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White Oak
(Quercus alba)

Research conducted by: Ava Dame, & Maria Dionyssopoulos, Grosse Ile High School Students (2024)


General Characteristics:

Range: - It is found from southwestern Maine and extreme southern Quebec west to southern Ontario, central Michigan, to southeastern Minnesota to western Iowa

How to identify the tree species.

 White oak is a large tree with a long, straight trunk and a broad, rounded crown. Leaves are alternate, simple, 5–9 inches long, 2–4 inches wide; margin entire, with 6–10 lobes; lobes rounded at the tip; upper surface bright green, smooth, often shiny; lower surface whitened, smooth.

How have people made use of the trees (wood, fruit etc.).

 Construction-grade products, like railroad ties or wood pallets, or high-quality materials such as flooring and veneer for cabinets and furniture

Wildlife Value:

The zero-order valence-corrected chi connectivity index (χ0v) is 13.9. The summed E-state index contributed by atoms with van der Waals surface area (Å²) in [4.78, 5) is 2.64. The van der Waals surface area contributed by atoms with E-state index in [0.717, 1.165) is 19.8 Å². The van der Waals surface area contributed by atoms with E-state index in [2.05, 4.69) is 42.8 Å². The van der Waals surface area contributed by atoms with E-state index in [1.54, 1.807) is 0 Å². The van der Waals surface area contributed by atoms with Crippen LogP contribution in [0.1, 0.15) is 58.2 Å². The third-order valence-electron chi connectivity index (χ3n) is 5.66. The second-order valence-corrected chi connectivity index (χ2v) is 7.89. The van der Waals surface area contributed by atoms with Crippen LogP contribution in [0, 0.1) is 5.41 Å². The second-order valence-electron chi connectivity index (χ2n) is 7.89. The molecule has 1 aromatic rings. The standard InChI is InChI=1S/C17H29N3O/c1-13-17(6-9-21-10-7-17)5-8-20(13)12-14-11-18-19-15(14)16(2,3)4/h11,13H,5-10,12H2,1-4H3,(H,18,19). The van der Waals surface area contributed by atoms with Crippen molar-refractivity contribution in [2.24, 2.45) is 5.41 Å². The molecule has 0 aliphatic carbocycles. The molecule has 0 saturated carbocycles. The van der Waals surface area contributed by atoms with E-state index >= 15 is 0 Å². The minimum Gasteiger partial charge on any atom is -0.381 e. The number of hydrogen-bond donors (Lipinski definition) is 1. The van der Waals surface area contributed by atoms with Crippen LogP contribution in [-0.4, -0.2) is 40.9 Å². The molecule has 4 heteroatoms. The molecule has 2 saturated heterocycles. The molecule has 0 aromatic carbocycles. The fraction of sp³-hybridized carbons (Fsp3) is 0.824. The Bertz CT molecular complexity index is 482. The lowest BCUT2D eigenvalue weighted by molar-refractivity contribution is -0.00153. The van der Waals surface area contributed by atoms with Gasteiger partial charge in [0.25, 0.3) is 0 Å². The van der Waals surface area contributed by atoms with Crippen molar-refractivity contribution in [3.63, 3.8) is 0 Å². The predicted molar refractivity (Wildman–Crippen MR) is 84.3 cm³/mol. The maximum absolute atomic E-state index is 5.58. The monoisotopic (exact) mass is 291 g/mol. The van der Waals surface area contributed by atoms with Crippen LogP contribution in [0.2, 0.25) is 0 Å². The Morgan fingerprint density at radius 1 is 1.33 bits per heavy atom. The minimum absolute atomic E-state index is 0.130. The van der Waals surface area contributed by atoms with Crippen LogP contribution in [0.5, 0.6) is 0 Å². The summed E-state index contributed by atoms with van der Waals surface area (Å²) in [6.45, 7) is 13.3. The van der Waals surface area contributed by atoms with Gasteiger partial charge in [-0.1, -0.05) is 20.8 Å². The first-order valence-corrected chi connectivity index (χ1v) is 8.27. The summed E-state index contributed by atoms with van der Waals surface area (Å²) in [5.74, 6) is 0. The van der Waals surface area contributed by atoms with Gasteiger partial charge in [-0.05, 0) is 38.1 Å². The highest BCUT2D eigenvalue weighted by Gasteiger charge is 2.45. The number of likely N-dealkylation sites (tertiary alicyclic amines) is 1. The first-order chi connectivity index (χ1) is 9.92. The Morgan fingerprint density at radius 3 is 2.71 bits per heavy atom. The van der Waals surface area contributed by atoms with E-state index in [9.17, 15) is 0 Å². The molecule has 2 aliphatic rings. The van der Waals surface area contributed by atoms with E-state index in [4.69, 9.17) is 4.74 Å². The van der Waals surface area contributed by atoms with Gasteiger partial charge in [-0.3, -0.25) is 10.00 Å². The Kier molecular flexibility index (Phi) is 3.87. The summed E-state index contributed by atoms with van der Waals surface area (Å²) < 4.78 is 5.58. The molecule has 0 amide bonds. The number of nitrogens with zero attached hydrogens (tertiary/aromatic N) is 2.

How do animals, insects and others make use of the tree? 

Many birds nest in white oak, such as the near-threatened cerulean warbler that spends much of its time hopping around from branch to branch feeding on insects in the canopy of mature white oaks.

Symbiotic relationship with other species?

 White oak trees have developed a relationship with a specific type of mycorrhizal fungi called ectomycorrhizae to facilitate these functions. Their hyphae connect to the tips of tree roots to form a physical connection known as the mycorrhizal network which serves multiple, reciprocal roles.


Interesting Tidbits:

  • They grow really tall

  • They can live up to 1,000 years

  • It is the national tree of America

  • Symbol of wisdom, courage and endurance




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